STX dry warning

Likely newbuilding delays or cancellations due to difficulty in securing credit, however, could provide the stimulus for a recovery, the South Korean owner also contends.

STX made the comments in its third-quarter result announcement which saw strong sales gains wiped out by massive foreign exchange losses as profit dropped.


The Korean pointed out that the “global meltdown in the credit market led to a severe decrease in demand in the commodities market and construction industry, which in turn caused a sharp downturn in seaborne trading volume, especially dry-bulk cargoes such as iron ore or coal”.


It also blamed “speculative capital invested in the shipping market” for aggravating a shortage of liquidity.


Weakening demand for iron ore in particular has ravaged the capesize and panamax sectors as Chinese steel mills cut back on production. A stand-off between the Chinese mills and Brazilian mining company Vale over the price of iron ore has also aggravated the situation.


“In the current soft demand situation, the dry-bulk shipping market may stay low or fall for some time if vessels supply growth accelerates from [the fourth quarter of 2008],” STX warned.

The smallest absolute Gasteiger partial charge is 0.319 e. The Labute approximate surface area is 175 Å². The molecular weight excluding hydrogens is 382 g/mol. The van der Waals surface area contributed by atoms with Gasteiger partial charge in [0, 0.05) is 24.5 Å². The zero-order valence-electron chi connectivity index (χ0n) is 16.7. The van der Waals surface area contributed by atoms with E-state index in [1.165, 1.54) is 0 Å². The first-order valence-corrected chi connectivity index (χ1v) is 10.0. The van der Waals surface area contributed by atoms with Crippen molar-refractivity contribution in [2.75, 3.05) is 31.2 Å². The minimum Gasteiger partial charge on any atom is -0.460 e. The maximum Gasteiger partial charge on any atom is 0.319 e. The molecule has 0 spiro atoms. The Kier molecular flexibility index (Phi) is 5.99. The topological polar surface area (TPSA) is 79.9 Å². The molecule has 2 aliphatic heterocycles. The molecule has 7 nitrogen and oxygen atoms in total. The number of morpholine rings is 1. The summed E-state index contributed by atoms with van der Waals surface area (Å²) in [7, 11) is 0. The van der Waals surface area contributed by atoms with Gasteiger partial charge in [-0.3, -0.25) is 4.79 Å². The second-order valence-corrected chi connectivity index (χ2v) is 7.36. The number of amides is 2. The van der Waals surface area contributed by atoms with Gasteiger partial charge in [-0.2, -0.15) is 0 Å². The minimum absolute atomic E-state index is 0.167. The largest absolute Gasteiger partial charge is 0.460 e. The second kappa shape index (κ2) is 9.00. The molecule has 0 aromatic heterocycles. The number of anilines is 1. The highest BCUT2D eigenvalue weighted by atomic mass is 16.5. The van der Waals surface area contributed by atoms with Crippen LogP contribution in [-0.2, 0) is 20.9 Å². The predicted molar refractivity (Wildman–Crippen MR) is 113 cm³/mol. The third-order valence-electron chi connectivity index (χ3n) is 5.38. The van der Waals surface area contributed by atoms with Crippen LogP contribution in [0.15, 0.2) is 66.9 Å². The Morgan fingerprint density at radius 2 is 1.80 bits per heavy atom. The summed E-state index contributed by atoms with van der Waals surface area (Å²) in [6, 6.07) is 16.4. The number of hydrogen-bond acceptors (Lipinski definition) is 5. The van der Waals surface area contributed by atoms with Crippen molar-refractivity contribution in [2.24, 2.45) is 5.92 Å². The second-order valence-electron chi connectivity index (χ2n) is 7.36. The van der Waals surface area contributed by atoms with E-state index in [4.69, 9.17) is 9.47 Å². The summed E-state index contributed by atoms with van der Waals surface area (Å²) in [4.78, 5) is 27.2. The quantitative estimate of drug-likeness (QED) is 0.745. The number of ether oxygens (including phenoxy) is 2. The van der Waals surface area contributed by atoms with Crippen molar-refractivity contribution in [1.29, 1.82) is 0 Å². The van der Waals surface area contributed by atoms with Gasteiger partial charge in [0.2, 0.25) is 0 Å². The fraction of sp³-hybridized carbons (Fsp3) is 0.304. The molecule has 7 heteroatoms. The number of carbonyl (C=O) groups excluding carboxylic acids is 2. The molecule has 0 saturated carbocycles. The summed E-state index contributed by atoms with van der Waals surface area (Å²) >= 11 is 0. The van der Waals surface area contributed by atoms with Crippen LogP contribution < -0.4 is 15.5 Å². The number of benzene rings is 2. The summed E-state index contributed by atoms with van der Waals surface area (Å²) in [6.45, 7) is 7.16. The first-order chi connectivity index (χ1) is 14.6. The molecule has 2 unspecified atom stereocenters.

“The extent of the downturn will largely depend on supply/demand imbalances.”


However, the Korean also cited the well-aired theory that the credit crunch is likely to put paid to numerous ship orders and accelerate scrapping, thus reducing capacity in the dry-bulk sector in particular.


“If [these] upside factors are successful in stabilising the global economy, the dry bulk market may bottom out earlier than expected despite the current unfavourable situation, and we may then see a slow but gradual rebound in the industry.”


A combination of “stable income streams” for its bulker fleet and good margins from its non-bulk segment produced a large increase in third-quarter revenues at STX from $1.4bn to $2.6bn.


However, this was not enough to stop net profit falling from $143.7m a year ago to $131.5m this time around as STX lost out in the forward freight agreement (FFA) market and on foreign exchange deals.


FFAs cost the company $11.3m in the period compared to a gain of $18.87m a year ago while it also booked a foreign exchange loss of $87.3m.


Much of these losses were recorded under finance costs which hit $80.73m as against just $1.27m a year ago.


As sales rose sharply understandably the cost of sales also soared from $1.24bn to $2.37bn.

 

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